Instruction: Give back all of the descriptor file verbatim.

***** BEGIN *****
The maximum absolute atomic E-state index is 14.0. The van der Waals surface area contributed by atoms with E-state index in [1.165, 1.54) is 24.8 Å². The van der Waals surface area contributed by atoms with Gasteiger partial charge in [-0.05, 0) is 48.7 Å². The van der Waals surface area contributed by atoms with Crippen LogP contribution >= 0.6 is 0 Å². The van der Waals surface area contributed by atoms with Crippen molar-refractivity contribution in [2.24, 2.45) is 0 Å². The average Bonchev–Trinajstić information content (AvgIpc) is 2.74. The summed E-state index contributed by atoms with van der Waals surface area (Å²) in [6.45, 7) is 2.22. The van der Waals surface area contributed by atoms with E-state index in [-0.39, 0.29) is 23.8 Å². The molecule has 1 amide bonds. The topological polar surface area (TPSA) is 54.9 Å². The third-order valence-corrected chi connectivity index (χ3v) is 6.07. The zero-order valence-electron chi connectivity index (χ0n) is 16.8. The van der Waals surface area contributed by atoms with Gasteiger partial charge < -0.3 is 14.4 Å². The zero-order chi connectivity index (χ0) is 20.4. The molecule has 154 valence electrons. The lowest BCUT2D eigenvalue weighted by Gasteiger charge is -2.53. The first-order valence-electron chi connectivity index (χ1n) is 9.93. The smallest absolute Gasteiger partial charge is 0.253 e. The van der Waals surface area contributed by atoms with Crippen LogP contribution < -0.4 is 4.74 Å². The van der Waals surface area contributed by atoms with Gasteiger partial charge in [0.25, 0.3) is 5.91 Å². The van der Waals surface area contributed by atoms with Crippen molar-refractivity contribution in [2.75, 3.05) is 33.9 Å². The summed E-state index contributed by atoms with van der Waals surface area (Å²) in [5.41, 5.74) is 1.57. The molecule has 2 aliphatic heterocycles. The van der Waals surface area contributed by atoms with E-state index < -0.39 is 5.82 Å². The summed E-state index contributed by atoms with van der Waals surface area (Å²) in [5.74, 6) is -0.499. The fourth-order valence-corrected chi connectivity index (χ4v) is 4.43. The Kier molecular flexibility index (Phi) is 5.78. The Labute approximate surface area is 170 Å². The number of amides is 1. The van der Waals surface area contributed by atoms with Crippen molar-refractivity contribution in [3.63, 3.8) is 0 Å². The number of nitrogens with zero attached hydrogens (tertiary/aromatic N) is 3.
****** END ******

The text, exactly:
The maximum absolute atomic E-state index is 14.0. The van der Waals surface area contributed by atoms with E-state index in [1.165, 1.54) is 24.8 Å². The van der Waals surface area contributed by atoms with Gasteiger partial charge in [-0.05, 0) is 48.7 Å². The van der Waals surface area contributed by atoms with Crippen LogP contribution >= 0.6 is 0 Å². The van der Waals surface area contributed by atoms with Crippen molar-refractivity contribution in [2.24, 2.45) is 0 Å². The average Bonchev–Trinajstić information content (AvgIpc) is 2.74. The summed E-state index contributed by atoms with van der Waals surface area (Å²) in [6.45, 7) is 2.22. The van der Waals surface area contributed by atoms with E-state index in [-0.39, 0.29) is 23.8 Å². The molecule has 1 amide bonds. The topological polar surface area (TPSA) is 54.9 Å². The third-order valence-corrected chi connectivity index (χ3v) is 6.07. The zero-order valence-electron chi connectivity index (χ0n) is 16.8. The van der Waals surface area contributed by atoms with Gasteiger partial charge < -0.3 is 14.4 Å². The zero-order chi connectivity index (χ0) is 20.4. The molecule has 154 valence electrons. The lowest BCUT2D eigenvalue weighted by Gasteiger charge is -2.53. The first-order valence-electron chi connectivity index (χ1n) is 9.93. The smallest absolute Gasteiger partial charge is 0.253 e. The van der Waals surface area contributed by atoms with Crippen LogP contribution < -0.4 is 4.74 Å². The van der Waals surface area contributed by atoms with Gasteiger partial charge in [0.25, 0.3) is 5.91 Å². The van der Waals surface area contributed by atoms with Crippen molar-refractivity contribution in [2.75, 3.05) is 33.9 Å². The summed E-state index contributed by atoms with van der Waals surface area (Å²) in [5.41, 5.74) is 1.57. The molecule has 2 aliphatic heterocycles. The van der Waals surface area contributed by atoms with E-state index < -0.39 is 5.82 Å². The summed E-state index contributed by atoms with van der Waals surface area (Å²) in [5.74, 6) is -0.499. The fourth-order valence-corrected chi connectivity index (χ4v) is 4.43. The Kier molecular flexibility index (Phi) is 5.78. The Labute approximate surface area is 170 Å². The number of amides is 1. The van der Waals surface area contributed by atoms with Crippen molar-refractivity contribution in [3.63, 3.8) is 0 Å². The number of nitrogens with zero attached hydrogens (tertiary/aromatic N) is 3.